The shortage of implementation strategies for the acquirement and media pedagogical training of educational professionals is thematized in the article by Franziska Buschhaus, Katja Friedrich, Ilka Goetz, Lea Schulz, Daniel Staemmler and Günter Thiele. Under the title “Neue Medien in der Pädagogik – Herausforderung für eine nachhaltige Mediengrundbildung für pädagogische Fachkräfte” the authors put forward six dimensions, that should be taken into consideration in the future of (further) education of pedagogic professionals. In order to mirror the multifaceted nature and diversity of the calls for action in this area, the dimensions will be illustrated by selected examples taken from daily practice.
The last contribution to this chapter by Lisa Kretschmer, Jörg Eisfeld-Reschke and Kristin Narr aims at speculating the most desirable forms of practice. The authors note that when discussing digital collaboration, concrete tools and instruments are often put in the foreground and the questions posed are usually practice oriented, concentrating on suitable applications. This article therefore shifts the attention towards an approach looking at the prerequisites, challenges and uses of digital collaboration and establishes a connection to learning with digital media.
The second chapter deals with the capabilities and concepts of learning with digital media.
Under the title “Offline-Online - Erhöhung von Bildungsvielfalt durch Transformationen”, Timo van Treeck, Birgit Kampmann and Dörte Ahlrichs list the advantages of online learning and place them in opposition to arguments for modes of learning without digital media. In doing so they come to the realization that the challenges lie with creative usages of offline and online aspects of the learning process. In addition, they emphasize that various possibilities to facilitate learning-relevant transformation must be taken into account in the future.
On the basis of seven examples Melanie Unbekannt, Jan Ulmer, Isabel Zorn and David Klett discuss the question “Welche Mehrwert bieten digitale Medien im Unterricht?”. This piece attends to the practical implementation of digital media in a lesson. For the authors it was essential to analyze to what extent the use of digital media offers a significant added value for teachers and students.
In a related article Luise Ludwig contemplates the challenges of a sustainable implementation of tablets in school and learning-culture. Alongside the conditions required for a sustainable implementation, she focusses on didactic and organizational aspects, that speak for a mobile media concept.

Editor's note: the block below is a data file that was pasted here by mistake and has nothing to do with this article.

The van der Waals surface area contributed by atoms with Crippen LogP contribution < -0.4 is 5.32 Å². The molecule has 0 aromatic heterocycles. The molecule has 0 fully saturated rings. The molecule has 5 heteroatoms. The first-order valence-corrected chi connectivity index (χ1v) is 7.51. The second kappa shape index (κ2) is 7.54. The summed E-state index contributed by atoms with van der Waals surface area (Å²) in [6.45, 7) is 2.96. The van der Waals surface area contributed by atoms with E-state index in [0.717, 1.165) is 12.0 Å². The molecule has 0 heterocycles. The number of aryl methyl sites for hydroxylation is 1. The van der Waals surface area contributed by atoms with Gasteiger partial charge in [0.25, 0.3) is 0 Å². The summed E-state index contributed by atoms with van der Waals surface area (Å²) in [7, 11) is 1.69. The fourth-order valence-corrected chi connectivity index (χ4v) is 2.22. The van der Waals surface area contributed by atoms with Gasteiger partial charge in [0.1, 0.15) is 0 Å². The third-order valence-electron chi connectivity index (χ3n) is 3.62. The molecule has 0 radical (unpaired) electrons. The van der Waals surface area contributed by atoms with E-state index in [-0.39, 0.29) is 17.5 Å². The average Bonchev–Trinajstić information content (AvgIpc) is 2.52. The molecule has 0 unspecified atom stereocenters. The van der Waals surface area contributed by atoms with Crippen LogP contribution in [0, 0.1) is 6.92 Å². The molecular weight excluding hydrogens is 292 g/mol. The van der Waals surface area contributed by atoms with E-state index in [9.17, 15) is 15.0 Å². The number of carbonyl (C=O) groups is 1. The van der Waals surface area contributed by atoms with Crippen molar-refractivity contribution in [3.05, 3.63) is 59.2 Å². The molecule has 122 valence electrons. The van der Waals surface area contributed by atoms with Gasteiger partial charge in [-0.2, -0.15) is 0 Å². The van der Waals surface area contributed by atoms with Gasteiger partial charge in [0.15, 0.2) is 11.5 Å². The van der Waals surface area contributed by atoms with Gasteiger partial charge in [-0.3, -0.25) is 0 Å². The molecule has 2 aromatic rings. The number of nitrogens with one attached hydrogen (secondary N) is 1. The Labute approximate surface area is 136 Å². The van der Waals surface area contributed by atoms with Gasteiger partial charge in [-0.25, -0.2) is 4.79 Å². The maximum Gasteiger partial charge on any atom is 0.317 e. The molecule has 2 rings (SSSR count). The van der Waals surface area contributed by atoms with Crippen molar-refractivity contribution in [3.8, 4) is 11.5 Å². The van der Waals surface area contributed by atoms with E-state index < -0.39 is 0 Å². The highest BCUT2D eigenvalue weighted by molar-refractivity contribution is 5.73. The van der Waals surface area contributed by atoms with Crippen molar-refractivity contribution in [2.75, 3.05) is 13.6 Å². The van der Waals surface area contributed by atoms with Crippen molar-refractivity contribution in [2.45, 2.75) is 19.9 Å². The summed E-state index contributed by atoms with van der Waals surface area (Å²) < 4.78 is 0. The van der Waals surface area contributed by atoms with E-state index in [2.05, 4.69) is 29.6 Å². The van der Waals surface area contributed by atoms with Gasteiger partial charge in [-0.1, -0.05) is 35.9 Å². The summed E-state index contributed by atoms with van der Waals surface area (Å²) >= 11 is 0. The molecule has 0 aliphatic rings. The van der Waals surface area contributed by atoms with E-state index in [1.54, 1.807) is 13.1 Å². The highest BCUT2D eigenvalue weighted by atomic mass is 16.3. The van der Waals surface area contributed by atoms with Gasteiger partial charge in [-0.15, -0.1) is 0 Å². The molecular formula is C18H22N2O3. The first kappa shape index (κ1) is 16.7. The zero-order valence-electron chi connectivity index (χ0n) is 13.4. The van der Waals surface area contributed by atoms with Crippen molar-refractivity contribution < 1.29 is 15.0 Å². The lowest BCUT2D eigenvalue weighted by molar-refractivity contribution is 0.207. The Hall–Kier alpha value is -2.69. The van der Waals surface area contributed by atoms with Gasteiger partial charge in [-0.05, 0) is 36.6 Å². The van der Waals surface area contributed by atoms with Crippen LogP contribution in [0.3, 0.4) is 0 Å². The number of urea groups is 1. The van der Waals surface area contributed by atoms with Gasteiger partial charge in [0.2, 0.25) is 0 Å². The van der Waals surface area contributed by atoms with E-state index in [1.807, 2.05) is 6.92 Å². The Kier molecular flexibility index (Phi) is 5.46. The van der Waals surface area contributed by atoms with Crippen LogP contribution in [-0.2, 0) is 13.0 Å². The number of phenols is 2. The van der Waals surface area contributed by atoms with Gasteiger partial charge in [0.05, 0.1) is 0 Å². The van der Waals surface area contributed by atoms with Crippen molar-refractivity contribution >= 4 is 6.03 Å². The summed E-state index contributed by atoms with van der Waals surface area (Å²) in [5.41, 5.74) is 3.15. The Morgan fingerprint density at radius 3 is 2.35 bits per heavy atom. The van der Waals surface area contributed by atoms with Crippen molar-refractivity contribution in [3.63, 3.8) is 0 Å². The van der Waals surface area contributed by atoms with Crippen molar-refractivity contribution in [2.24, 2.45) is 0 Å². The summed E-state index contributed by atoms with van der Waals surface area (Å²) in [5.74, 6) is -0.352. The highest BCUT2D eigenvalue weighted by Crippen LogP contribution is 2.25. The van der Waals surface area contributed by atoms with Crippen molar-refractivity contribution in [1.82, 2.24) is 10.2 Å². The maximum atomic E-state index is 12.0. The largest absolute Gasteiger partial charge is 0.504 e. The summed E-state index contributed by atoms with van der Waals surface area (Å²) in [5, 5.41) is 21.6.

The subsequent contribution provided by Daniel Seitz, Marcus Paeschke and Christoph Pardey take into account the opportunities of a location-based-learning application, used outside of scholastic institutions and extra-curricular activities. The authors examine the potential need for such an application and assess the utility of comparable options in educational activity.
The third chapter focusses on the topic, learning with open learning materials. The current discussion in Germany revolving around Open Educational Resources is taken up and expanded through a fresh impetus of the experts.
Today, if learning and education with digital media is the topic of conversation, then the terms media literacy and digital integration are sure to come up. Jöran Muuß-Merholz asks in his segment the fundamental question: What does Open Educational Resources have to do with media literacy and digital integration?
How “Open Access”, a term that has been used primarily in the areas of further education, can be connected to “Open Educational Resources”, a term used in Germany mainly in relation to primary and secondary education, is the focus of Christian Heise's contribution. The author sheds light on the potential that could come out of a combination of the two movements. The point of departure for his reflections comes from the recognition that both movements pursue the same goals, namely, the opening of knowledge.
Jöran Muuß-Merholz positions the question “What does Open Educational Resources have to do with good schools?” (“Was das Thema Open Educational Resources mit guter Schule zu tun hat”) in the realm of primary and secondary education. The author argues that the potential offered by digital materials, instruments and platforms in the classroom are often met by substantial hurdles. Muuß-Merholz sees the chance to overcome these hurdles and perspectively better the everyday school routine through the application of Open Educational Resources.
We conclude the chapter as well as the debate and discussion of Open Educational Resources with personal reflections from David Klett. In his contribution, the dark side of OER (“dunkle Seite der OER”) is explored and it is postulated that the current debate could be a bit too one-sided.
The fourth chapter “Visions” provides a view into the realm of imaginable, prospective developments and spheres of activity related to learning with digital media.
Zorah Mari Bauer met with experts and pioneers in their fields to discuss the changing paradigm of education and learning (“Paradigmwechsel des Lernens”). In the format of a so-called BIG-Picture, she presents the opinions and definitions of education 1.0, 2.0 and 3.0 while drafting a picture of the education of yesterday, today and tomorrow.
In the following article, Tina Deiml-Seibt, Julia Leihener, Bastian Hamann un David Röthler outline possible scenarios for education and learning in the year 2023.
As an international supporter and advisor of the Initiative, the renowned expert Howard Rheingold acted as a broker to the body of experts. At the behest of the experts of the Initiative, Rheingold's contribution to the Final Report accounts his journey as an educator culminating in an in-depth analysis of his current project “Peeragogy”. The aim of his formulation seeks to explore the changing paradigm from teacher-centrism to peer-education. A vision, that from the stand point of the experts and initiators of the 7th Initiative of Co:llaboratory must be centrally envisioned in learning and educational processes, to come closer to the aspiration of an open, connected and integrative digital society.
Further recommendations of the experts can be found at the end of the report.